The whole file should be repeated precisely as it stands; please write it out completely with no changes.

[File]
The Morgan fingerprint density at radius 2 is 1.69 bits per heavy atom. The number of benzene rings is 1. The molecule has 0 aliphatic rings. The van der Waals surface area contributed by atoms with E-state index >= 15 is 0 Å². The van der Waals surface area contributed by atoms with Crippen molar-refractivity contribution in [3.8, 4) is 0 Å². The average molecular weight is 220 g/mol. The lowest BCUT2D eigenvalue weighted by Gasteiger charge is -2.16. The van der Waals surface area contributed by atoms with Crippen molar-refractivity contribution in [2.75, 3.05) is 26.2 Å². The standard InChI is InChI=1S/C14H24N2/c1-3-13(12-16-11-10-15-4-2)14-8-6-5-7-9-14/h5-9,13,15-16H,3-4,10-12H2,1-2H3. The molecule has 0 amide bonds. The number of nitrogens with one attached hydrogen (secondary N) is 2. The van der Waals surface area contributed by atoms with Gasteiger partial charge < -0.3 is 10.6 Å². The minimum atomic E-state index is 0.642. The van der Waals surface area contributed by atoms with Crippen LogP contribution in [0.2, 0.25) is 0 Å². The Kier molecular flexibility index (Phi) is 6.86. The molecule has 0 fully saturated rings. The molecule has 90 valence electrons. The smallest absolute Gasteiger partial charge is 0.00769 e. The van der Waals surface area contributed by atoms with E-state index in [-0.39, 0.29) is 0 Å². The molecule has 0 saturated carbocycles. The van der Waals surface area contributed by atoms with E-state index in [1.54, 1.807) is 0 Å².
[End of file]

The Morgan fingerprint density at radius 2 is 1.69 bits per heavy atom. The number of benzene rings is 1. The molecule has 0 aliphatic rings. The van der Waals surface area contributed by atoms with E-state index >= 15 is 0 Å². The van der Waals surface area contributed by atoms with Crippen molar-refractivity contribution in [3.8, 4) is 0 Å². The average molecular weight is 220 g/mol. The lowest BCUT2D eigenvalue weighted by Gasteiger charge is -2.16. The van der Waals surface area contributed by atoms with Crippen molar-refractivity contribution in [2.75, 3.05) is 26.2 Å². The standard InChI is InChI=1S/C14H24N2/c1-3-13(12-16-11-10-15-4-2)14-8-6-5-7-9-14/h5-9,13,15-16H,3-4,10-12H2,1-2H3. The molecule has 0 amide bonds. The number of nitrogens with one attached hydrogen (secondary N) is 2. The van der Waals surface area contributed by atoms with Gasteiger partial charge < -0.3 is 10.6 Å². The minimum atomic E-state index is 0.642. The van der Waals surface area contributed by atoms with Crippen LogP contribution in [0.2, 0.25) is 0 Å². The Kier molecular flexibility index (Phi) is 6.86. The molecule has 0 fully saturated rings. The molecule has 90 valence electrons. The smallest absolute Gasteiger partial charge is 0.00769 e. The van der Waals surface area contributed by atoms with E-state index in [-0.39, 0.29) is 0 Å². The molecule has 0 saturated carbocycles. The van der Waals surface area contributed by atoms with E-state index in [1.54, 1.807) is 0 Å².